Tuesday, April 24, 2018

JULY 1963: CAR 54, WHERE ARE YOU? #7


Fantastic Four Annual #1 hit the newsstands in July, 1963. It was that extraordinary issue that inspired me to write comic books as my career. In honor of that pivotal moment in my life, I’m collecting, reading and writing about every one of the 136 issues released in that month. My first twenty columns in this series are available in July 1963: A Pivotal Month in the Comic-Book Life of Tony Isabella Volume One [Pulp Hero Press; $17.95]. The trade paperback contains revised versions of the columns that appeared in this bloggy thing as well additional material giving readers a glimpse into the world of 1963. My quest continues...

Car 54, Where Are You? #7 [September-November 1963] was yet another licensed comic book published by Dell. The most successful licenses - Bugs Bunny and friends, Mickey Mouse and friends, Little Lulu, Lone Ranger, Tarzan and others - remained with Western Publishing, Dell’s former partner, who continued publishing them under the Gold Key label.

Car 54, Where Are You? was a sitcom on NBC from 1961 to 1963. Its lead characters were  New York Police Department officers Gunther Toody [played by Joe E. Ross] and Francis Muldoon [Fred Gwynne]. They were assigned Patrol Car 54 in the fictional 53rd precinct of the Bronx. I remember watching the show, albeit not faithfully. I have a vague memory my father enjoyed it, which is probably why it was on our family’s black-and-white TV set. Obviously, the cover is a publicity photo from the show with Gwynne on the left and Ross on the right.

The inside front cover of this issue presents “Maid to Measure,” a single page gag strip in which a meter maid asks Muldoon and Toody for assistance. Impressed by the woman’s attention to detail, they are quick to help...to their chagrined regret. The Grand Comics Database credits the pencils and inks on this page to the prolific Tony Tallarico. The writer has not yet been identified.

Tallarico’s work was inconsistent from job to job, which, perhaps, is the result of his being so prolific. But his art for this issue is solid throughout. Good storytelling, nice action and excellent likenesses of Ross and Gwynne.

“Memories” (27 pages) by writer Don Segall with art by Tallarico finds partners Toody and Muldoon demanding transfers after a spat about who made who late for work. Segall wrote for both radio and TV while also writing comic books for Dell. He wrote stories for a few other publishers as well, but the vast majority of comics work was for Dell.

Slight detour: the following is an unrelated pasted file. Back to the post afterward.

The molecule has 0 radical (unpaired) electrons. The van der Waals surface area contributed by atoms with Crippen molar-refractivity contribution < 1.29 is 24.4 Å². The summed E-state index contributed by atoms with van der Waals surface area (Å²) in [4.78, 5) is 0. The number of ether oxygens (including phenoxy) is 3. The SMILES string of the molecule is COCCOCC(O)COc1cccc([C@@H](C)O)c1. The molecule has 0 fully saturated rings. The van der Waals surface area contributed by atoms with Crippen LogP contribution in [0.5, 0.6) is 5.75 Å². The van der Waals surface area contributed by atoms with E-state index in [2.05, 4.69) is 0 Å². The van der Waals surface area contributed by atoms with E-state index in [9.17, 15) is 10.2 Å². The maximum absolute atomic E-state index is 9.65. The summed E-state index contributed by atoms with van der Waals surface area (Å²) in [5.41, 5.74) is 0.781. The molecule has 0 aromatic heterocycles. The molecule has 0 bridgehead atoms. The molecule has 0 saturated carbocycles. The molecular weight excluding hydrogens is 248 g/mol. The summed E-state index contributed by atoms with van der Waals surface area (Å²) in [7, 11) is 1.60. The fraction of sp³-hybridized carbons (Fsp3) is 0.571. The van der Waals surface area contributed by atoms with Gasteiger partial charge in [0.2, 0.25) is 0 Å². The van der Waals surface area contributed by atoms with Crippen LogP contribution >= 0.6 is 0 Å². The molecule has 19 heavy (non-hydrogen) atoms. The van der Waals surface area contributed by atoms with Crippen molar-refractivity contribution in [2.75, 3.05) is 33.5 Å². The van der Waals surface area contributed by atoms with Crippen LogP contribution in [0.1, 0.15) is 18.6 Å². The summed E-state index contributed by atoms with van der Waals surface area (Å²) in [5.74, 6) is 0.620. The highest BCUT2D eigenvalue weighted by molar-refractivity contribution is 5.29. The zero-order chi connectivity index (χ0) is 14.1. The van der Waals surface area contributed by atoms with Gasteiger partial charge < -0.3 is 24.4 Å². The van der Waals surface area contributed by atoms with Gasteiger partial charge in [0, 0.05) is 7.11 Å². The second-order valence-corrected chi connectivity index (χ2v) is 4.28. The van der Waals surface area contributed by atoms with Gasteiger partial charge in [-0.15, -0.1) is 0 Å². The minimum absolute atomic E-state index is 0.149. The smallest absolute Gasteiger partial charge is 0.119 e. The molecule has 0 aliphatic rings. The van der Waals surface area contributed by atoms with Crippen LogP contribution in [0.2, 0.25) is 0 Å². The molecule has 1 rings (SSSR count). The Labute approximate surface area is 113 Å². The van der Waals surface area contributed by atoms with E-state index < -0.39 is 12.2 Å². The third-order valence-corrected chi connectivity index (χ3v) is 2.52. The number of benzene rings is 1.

Toody’s wife and Muldoon’s friends try to bring the partners back together by reminding them of the good times they’ve had together. Those good times include Toody going on an exercise binge; Toody’s wife playing matchmaker for Muldoon; the boys trying to get out of cleaning Toody’s living room; and their nervous investigation of a haunted house that reveals a crooked card game. That’s the extent of their policing in these memories: they bust a crooked card game. But, you know, it’s a fun story with lively art and funny writing. It makes me want to read the other issues in the series.

“The Jealous Cat” was a one-page prose story, author unknown. The story tells of pampered cat Jupiter whose life is upended when his family gets a puppy: Vincent. Before long, Vincent is getting more of the table scraps. When Vincent gets bigger, he gets the really nice space under the steps. Jupiter is unhappy. He spends most of his time in the backyard, coming into the house only for food and warmth. Until the day when Jupiter is surrounded by invading dogs and Vincent comes to his rescue. The two have finally bonded and walk into the house side-by-side.

Tommy Trouble is the back-up this issue. As has been mentioned in previous chapters, to qualify for second-class postage, Dell has to run a feature not related to the title feature. Tommy is “a normal, active boy who lives in the city and city children are sometimes very cramped for playing room. So Tommy is always getting himself into some thing of difficulty while trying to have fun. And that’s how he got his nickname.”

“The Delivery” (4 pages) was by Segall with art by Tallarico. We’re shown an example of his trouble - his bicycle hits a garbage can, knocking into a passing automobile - and then get down to the main story.

Hired by Miller’s grocery to make deliveries, Tommy does amazingly well at the job. Given a key to Mrs. Korp’s apartment to deliver groceries while she’s out, he unknowingly interrupts a burglar in the middle of robbing the place. The robber hides in the closet and that’s when the “trouble” starts.

Tommy tosses a ball for Tiger, Mrs. Korp’s dog. The ball goes into the closet, but Tommy thinks it rolled under the bureau. He moves the bureau and traps the burglar in the closet.

Mrs. Korp comes home and hears the burglar trying to get out. She tells Tommy to keep the bureau in place while she calls the police. Grocer Miller shows up as the cops are taking the burglar away and praises Tommy as the best delivery boy he ever had. Tommy gets the last line:

But I sure never expected to deliver a burglar!!

This seems to have been Tommy Trouble’s only appearance. But, like the rest of this issue, it was fun. Car 54, Where Are You? is most definitely an underrated title of the era.

The inside back cover is “147 Famous Automobiles” ad we’ve talked about previously. The back cover is Wallace Brown trying to recruit salespeople for its Christmas cards.

Batman’s back in the next installment of “July 1963,” which will be posted soon. In the meantime, please come back tomorrow for more cool bloggy thing stuff.

© 2018 Tony Isabella

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